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Researchers Create Supercapacitor without Carbon

11 October 2016

Supercapacitors have become a popular research area among scientists and engineers given their energy storage capabilities that allow for rapid charging and intense power bursts. One problem with supercapacitors, though, is that they’re made of carbon, which requires high temperatures and harsh chemicals to produce.

But now, researchers from MIT have created a carbonless supercapacitor that could even produce more power than existing versions.

“We’ve found an entirely new class of materials for supercapacitors,” said Mircea Dincă, an MIT associate professor of chemistry.

To demonstrate the supercapacitor's ability to store power, the researchers modified an off-the-shelf hand-crank flashlight. (Image Credit: Melanie Gonick via MIT)To demonstrate the supercapacitor's ability to store power, the researchers modified an off-the-shelf hand-crank flashlight. (Image Credit: Melanie Gonick via MIT)

Dincă and his team have been exploring a class of materials called metal-organic frameworks, or MOFs, for years now. MOFs are absorbent structures with an extraordinarily large surface area for their size – much greater than the carbon materials do.

Since a supercapacitor’s performance depends on its surface area, this is an important characteristic to possess.

MOFs have a major drawback for such applications, though. They are not very electrically conductive, another essential property for a material used in a capacitor.

“One of our long-term goals was to make these materials electrically conductive,” said Dincă, even though doing it had the potential to be a very difficult, maybe even impossible task.

The material did exhibit another necessary characteristic for such electrodes: it conducts ions very well.

“All double-layer supercapacitors today are made from carbon,” said Dincă. “They use carbon nanotubes, graphene, activated carbon, all shapes and forms, but nothing else besides carbon. So this is the first non-carbon, electrical double-layer supercapacitor.”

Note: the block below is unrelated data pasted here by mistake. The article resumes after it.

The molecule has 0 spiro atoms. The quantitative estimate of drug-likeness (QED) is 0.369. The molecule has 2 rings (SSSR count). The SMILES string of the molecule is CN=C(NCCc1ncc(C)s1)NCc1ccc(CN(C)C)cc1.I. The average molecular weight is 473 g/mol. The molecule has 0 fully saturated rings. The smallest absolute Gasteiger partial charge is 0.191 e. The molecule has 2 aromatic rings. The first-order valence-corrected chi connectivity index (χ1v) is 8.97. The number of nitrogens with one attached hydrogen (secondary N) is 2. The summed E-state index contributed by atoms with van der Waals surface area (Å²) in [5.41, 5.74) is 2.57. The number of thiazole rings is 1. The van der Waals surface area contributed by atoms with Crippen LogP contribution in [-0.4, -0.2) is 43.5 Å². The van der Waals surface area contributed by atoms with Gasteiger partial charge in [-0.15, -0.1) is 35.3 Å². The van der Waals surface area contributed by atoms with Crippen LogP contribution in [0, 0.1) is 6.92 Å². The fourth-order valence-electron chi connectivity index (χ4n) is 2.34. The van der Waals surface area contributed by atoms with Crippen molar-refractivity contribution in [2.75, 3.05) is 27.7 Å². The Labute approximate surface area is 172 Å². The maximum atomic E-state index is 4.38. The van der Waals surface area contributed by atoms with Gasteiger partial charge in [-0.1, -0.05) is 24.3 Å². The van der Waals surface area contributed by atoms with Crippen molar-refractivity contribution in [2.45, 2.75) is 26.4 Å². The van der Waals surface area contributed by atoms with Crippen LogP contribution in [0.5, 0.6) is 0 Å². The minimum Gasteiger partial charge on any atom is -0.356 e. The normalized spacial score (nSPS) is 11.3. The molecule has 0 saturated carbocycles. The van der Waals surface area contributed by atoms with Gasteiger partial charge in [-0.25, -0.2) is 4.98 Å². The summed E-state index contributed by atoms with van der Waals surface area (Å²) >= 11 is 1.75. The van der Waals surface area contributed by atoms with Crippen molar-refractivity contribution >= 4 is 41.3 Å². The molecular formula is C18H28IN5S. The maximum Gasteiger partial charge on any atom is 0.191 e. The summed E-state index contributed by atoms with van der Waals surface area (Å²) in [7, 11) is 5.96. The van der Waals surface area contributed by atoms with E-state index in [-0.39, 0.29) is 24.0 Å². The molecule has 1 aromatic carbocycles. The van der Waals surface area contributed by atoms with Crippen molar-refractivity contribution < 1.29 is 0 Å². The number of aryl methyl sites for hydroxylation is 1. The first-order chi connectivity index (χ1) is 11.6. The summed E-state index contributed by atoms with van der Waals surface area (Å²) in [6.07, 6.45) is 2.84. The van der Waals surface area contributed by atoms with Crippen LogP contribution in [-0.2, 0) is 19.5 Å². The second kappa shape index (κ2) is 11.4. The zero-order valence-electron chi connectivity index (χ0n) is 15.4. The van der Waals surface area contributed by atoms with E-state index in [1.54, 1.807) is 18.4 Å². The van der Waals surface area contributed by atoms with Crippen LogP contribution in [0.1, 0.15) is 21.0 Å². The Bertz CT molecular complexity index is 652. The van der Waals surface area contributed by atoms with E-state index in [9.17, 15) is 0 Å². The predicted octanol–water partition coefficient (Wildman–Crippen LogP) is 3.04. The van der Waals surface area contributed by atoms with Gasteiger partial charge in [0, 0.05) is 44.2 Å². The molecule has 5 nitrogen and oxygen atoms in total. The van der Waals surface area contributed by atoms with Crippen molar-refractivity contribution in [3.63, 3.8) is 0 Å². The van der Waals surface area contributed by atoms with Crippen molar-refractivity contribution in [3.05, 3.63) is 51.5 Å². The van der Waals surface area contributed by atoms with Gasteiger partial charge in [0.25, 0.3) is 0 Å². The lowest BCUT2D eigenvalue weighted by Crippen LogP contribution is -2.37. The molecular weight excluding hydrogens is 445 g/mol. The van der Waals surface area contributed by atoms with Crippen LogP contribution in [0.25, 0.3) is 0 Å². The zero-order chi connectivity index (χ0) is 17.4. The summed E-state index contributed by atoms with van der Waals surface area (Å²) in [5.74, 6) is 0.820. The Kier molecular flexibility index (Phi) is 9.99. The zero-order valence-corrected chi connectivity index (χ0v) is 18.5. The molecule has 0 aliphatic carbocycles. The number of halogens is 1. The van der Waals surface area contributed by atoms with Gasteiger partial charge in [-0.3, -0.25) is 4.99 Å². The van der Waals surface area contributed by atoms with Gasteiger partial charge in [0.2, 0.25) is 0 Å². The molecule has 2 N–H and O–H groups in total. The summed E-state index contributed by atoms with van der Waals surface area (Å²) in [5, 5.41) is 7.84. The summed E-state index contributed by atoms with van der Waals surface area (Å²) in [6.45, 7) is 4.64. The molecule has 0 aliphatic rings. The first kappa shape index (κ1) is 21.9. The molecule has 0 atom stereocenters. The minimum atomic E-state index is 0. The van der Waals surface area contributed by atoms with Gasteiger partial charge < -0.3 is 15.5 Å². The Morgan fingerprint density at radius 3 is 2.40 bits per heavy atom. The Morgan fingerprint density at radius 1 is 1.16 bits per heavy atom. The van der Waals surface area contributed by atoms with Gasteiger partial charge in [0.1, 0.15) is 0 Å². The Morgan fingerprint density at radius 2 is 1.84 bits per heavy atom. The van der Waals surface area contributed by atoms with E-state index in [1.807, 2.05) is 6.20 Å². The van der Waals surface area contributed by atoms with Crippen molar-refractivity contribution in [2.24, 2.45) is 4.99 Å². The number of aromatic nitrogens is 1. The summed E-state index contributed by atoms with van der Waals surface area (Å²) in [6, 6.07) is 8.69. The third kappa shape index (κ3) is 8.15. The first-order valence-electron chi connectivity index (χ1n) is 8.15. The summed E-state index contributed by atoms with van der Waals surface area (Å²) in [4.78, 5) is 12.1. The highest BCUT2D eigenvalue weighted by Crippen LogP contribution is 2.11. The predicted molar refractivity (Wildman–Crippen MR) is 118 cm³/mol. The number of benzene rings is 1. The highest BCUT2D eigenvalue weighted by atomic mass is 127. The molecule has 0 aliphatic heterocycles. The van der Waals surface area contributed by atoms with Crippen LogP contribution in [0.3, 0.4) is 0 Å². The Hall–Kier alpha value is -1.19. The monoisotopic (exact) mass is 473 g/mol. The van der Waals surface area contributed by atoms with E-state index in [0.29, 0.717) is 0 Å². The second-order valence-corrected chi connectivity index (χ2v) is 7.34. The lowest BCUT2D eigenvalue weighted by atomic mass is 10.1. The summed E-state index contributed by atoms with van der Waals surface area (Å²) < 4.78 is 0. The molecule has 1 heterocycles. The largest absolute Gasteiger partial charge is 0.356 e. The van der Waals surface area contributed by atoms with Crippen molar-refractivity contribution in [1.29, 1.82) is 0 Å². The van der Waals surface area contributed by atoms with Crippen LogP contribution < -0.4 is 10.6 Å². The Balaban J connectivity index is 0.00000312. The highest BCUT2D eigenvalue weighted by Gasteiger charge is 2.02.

The material used in the MIT team’s experiments can be made under less harsh conditions than those needed for the carbon-based materials, which require high temperatures above 1,500 ° F and strong reagent chemicals for pre-treatment.

According to MIT, supercapacitors have the potential to play an important role in making renewable energy sources practical for widespread deployment by providing grid-scale storage that could help match usage times with generation times or be used in electric vehicles, for example.

The newly developed device already matches or exceeds the performance of existing carbon-based versions in key parameters like ability to withstand large numbers of charge/discharge cycles. The researchers’ tests showed that the supercapacitors lost less than 10% of their performance after 10,000 cycles –comparable to existing commercial supercapacitors.

Dincă believes this is just the beginning and that optimizing their molecular configurations to provide the most desirable attributes for this specific application could result in versions that outperform any existing materials.

“We have a new material to work with, and we haven’t optimized it at all,” he says. “It’s completely tunable, and that’s what’s exciting,” he added.

Aside from the new supercapacitor uses, the conductive MOFs could even be useful for making electrochromic windows, which can darken with the flip of a switch, and chemoresistive sensors, which could be useful for detecting trace amounts of chemicals in medical or security applications.

While the MOF material has advantages in the simplicity and potentially low cost of manufacturing, the materials used to make it are more expensive than conventional carbon-based materials, Dincă says. “Carbon is dirt cheap. It’s hard to find anything cheaper.” But even if the material ends up being more expensive, if its performance is significantly better than that of carbon-based materials, it could find useful applications, he says.

The breakthrough could result in many changes to come and opens the doors to a plethora of applications.

Learn more about the technology at MIT.

To contact the author of this article, email Nicolette.Emmino@ieeeglobalspec.com


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